Wednesday, December 21, 2011

Chicken and Butternut Squash Cassoulet

 The main course for our Christmas dinner on Sunday will be Duck Confit.  I've never made confit before so I've been digging through cookbooks looking at different recipes and techniques -- Ruhlman's Charcuterie, Keller's Ad Hoc at Home, and of course, anything by Julia Child. While perusing the C section of these various indices, I couldn't help but check out recipes for cassoulet as well.  I have a couple of lesser-known Julia Child cookbooks in addition to the obvious choice of Mastering the Art of French Cooking. One, Julia Child's Menu Cookbook,  includes a menu for Cassoulet for a Crowd -- Consomme au Porto, Toasted Armenian Cracker Bread, Cassoulet with Goose, Lamb and Sausages, Red Pickled Cabbage, and Sliced Fresh Pineapple - En Boat.  Quite the feast!  Julia begins this cassoulet by making goose confit.  The version published in Mastering the Art of French Cooking, leaves out the goose, but includes homemade sausage cakes along with pork shoulder and lamb. This recipe is prefaced with a section entitled "A Note on the Order of the Battle", conjuring images of a PERT diagram.   All of this sounds absolutely divine to me, but decidedly time-consuming and not terribly heart-healthy.  My version is quite a bit quicker and easier, and decidedly better for you.

Cassoulet is essentially beans cooked with meat.  Admittedly, my Chicken and Butternut Squash Cassoulet  is non-traditional.  While, by all accounts, a great debate rages on in France about the origin and proper composition of a cassoulet, neither the cooks from Castelnaudary nor those from Toulouse used chicken, turkey sausage and canned beans.  The traditional versions don't include much in the way of vegetables beyond onion, while a bowl of mine provides the diner with a healthy serving of vitamin-rich butternut squash.

The jumping off point for my cassoulet  is this Cooking Light recipe for Chicken Cassoulet with Acorn Squash.  I changed up both the ingredients and the cooking technique a bit (why in the world would you boil vegetables when you can add so much more flavor by roasting them?). We found the resulting dish to be perfectly delicious and nutritious winter comfort food. My children devoured it.

Chicken and Butternut Squash Cassoulet

  • 3 tablespoons olive oil (divided)
  • 2 cups peeled and diced butternut squash (1/2-inch dice)
  • 1 cup diced carrot (1/2-inch dice)
  • 2 cups chopped onion
  • 1 tablespoon minced garlic
  •  1/3 cup Calvados
  • 1 14.5 ounce can diced tomatoes with oregano
  • 2 sprigs fresh thyme
  • 2 tablespoons minced fresh flat leaf parsley (plus extra to garnish)
  • 2 tablespoons minced fresh basil
  • 3/4 teaspoon kosher salt
  • 1/4 teaspoon freshly ground black pepper
  • 2 14.5 ounce cans Cannellini beans
  • 1/2 pound smoked turkey sausage
  • 4 slices bacon
  • 2 boneless skinless chicken breasts
  1.  Preheat the oven to 400 degrees.
  2. Spread the squash and carrot in a single layer on a baking pan.  Drizzle with 2 tablespoons of the olive oil and toss to coat. 
  3. Roast the vegetables for 15-20 minutes until they have begun to turn brown and caramelize slightly.  
  4. After removing the vegetables from the oven, turn the heat down to 350 degrees.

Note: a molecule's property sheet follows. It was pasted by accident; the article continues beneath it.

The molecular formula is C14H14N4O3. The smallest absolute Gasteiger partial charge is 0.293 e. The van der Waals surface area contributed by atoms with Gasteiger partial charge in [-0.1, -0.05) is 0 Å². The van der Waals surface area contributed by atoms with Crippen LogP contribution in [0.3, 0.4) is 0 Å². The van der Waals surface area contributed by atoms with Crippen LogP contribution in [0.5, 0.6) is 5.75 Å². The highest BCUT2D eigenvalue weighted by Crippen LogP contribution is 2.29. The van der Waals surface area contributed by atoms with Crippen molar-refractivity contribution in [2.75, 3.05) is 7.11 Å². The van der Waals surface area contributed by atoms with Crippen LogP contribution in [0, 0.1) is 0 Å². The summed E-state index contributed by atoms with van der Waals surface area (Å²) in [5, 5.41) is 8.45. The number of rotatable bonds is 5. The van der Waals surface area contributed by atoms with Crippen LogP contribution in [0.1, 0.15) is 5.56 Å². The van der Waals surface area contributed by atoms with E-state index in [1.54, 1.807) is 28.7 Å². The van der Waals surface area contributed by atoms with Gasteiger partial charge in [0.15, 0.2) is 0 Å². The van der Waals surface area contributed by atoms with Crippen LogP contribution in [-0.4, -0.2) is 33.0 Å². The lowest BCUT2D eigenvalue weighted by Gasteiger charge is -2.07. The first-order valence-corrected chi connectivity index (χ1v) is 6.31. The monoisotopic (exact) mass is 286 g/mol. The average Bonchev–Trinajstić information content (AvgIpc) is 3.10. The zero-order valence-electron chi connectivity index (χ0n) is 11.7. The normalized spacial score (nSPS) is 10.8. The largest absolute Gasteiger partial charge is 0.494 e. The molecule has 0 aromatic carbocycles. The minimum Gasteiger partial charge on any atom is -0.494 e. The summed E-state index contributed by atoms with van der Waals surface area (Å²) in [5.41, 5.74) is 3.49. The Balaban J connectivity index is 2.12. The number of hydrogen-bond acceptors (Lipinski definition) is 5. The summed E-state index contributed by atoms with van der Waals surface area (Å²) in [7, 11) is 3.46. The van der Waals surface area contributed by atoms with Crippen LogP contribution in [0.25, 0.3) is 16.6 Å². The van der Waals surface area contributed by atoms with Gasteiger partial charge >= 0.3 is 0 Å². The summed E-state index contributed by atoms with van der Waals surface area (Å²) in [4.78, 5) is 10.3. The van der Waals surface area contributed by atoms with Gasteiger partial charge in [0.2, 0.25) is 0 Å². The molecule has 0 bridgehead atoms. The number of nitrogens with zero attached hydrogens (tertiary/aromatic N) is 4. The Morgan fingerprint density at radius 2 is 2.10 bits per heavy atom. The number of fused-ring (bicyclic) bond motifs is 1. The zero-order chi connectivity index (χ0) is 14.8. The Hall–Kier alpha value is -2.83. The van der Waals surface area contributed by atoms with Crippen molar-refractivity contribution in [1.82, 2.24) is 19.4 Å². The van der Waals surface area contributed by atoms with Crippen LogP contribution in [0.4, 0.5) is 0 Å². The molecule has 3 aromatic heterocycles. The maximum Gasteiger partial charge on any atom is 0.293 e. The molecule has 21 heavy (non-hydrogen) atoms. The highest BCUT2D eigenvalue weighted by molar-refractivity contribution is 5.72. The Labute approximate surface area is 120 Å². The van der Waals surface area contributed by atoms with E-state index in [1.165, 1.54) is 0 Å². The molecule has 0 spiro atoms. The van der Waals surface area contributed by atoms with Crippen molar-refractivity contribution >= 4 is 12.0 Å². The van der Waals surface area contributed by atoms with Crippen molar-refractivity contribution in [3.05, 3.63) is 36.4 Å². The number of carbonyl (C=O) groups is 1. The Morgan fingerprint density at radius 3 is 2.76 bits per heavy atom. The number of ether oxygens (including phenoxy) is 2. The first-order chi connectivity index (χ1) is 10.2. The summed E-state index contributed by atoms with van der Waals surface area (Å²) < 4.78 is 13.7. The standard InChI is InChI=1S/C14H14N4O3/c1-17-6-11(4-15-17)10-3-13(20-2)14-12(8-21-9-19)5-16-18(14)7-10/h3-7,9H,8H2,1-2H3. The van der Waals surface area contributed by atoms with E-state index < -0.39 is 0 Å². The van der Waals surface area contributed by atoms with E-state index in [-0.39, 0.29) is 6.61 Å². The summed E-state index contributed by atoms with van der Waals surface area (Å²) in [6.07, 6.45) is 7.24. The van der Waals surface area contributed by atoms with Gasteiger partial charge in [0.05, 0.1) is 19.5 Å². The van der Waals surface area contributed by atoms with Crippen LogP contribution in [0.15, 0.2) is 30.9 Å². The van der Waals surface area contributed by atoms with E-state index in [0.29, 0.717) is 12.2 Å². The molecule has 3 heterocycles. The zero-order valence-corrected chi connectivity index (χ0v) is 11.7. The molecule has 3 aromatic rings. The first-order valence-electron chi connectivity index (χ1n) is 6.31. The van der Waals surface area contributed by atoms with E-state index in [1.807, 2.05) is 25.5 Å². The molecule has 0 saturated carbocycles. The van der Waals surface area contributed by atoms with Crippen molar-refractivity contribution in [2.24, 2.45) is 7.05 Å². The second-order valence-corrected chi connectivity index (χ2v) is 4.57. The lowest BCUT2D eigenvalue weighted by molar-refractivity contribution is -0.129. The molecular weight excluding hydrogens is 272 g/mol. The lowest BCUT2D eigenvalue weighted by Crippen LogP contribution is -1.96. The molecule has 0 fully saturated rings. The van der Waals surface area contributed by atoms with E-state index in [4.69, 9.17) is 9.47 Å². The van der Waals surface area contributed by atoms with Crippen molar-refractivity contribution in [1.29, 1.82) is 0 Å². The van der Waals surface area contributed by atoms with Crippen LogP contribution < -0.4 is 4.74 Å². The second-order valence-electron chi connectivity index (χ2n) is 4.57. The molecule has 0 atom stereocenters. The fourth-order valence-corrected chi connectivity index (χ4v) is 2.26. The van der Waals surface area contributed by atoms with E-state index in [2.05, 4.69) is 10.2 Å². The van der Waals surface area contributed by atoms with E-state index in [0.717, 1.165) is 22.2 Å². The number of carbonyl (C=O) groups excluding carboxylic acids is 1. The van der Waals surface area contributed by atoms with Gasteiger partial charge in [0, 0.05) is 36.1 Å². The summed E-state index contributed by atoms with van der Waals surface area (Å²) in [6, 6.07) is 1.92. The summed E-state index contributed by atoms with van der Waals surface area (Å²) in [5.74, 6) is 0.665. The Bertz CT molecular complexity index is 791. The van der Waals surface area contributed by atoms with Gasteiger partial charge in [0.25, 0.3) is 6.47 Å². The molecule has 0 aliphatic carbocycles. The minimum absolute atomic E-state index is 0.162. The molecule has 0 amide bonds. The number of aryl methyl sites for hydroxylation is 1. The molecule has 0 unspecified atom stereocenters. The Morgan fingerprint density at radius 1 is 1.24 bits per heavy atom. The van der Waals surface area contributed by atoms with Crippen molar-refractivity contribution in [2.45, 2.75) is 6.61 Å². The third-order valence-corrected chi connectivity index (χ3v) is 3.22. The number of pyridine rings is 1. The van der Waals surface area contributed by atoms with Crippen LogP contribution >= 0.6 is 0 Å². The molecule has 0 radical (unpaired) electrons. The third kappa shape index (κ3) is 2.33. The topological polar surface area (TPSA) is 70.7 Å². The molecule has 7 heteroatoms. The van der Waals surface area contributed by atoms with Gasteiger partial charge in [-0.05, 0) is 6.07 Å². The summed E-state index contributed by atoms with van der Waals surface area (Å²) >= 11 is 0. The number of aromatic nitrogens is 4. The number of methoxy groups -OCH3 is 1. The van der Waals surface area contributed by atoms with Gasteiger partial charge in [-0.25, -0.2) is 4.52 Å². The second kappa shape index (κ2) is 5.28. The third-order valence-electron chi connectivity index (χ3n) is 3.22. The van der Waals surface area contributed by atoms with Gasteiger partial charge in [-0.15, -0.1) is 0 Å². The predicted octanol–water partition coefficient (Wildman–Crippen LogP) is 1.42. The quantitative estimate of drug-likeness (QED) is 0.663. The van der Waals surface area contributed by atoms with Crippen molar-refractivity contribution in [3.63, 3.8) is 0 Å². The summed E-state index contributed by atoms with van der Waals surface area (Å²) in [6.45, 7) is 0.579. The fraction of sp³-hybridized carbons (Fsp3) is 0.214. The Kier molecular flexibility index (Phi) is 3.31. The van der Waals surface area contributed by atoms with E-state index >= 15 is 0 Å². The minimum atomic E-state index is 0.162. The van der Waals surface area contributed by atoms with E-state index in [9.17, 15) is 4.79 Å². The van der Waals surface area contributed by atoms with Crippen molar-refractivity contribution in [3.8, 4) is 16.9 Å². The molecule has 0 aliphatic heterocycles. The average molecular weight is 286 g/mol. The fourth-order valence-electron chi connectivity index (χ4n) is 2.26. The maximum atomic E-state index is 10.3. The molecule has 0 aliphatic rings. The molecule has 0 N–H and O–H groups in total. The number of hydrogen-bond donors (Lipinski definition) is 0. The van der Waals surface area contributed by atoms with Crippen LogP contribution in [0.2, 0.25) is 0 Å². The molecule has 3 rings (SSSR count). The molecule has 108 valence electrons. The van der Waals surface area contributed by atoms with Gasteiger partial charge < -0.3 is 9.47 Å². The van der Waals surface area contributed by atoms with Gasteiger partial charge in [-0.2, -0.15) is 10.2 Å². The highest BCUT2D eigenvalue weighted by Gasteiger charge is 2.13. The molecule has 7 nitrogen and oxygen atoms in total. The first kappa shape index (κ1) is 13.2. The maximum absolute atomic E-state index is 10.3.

5. While the vegetables roast, heat the remaining tablespoon of olive oil in a dutch oven over medium heat.  Add the onions and cook for 5-10 minutes until they begin to brown.
  6. Add the garlic and cook for another 2-3 minutes, then use the Calvados to deglaze the pan.
  7. Turn the heat down to low and add the tomatoes, thyme, parsley, basil, salt and pepper.
  8. Put the beans in a medium bowl and smash about half using a potato masher.  Stir the beans into the pot and simmer on low heat while you prep the other ingredients.
  9. Slice the sausage lengthways, then cut into 1/4-inch slices.
  10. Heat a large skillet over medium heat.  Add the sausage and cook for 5-10 minutes until the sausage has some crusty texture.  Add the sausage to the pot.
  11. Slice the bacon crossways into 3/4-inch slices.  Fry the bacon until crispy.  Using a slotted spoon, add the bacon to the pot.
  12. Add the chicken breasts to the skillet and cook in the bacon fat until cooked through, flipping once, about 10 minutes. 
  13. Remove the skillet from the heat.  Remove the chicken from the skillet and chop into 1-inch chunks.
  14. Add the bacon fat and the chopped chicken to the pot. Stir to combine.
  15. Cover the pot and bake the cassoulet for an hour.
Yield: 6-8 servings
Prep time: 1 hour
Cook time: 1 hour

A green salad tossed with vinaigrette, some crusty wheat rolls and a nice bottle of red wine were the perfect accompaniments.

While this is not a dish that you want to come home and make after work on a weeknight, it makes for a not-too-demanding Sunday afternoon cooking project.  The leftovers were fabulous -- this cassoulet is a great one-pot meal you can make ahead and then rewarm for a night when there is no time to cook.


kzooknoedel said...

This looks great. Would love to try it. I had to look up what Calvados is. Obviously I don't have any. Is there something else that would be a good substitute for that? Or could I leave it out?

Lynn said...

Thanks. Calvados is a French apple brandy. The original recipe calls for madeira or apple cider. I think it would be fine if you left it out completely.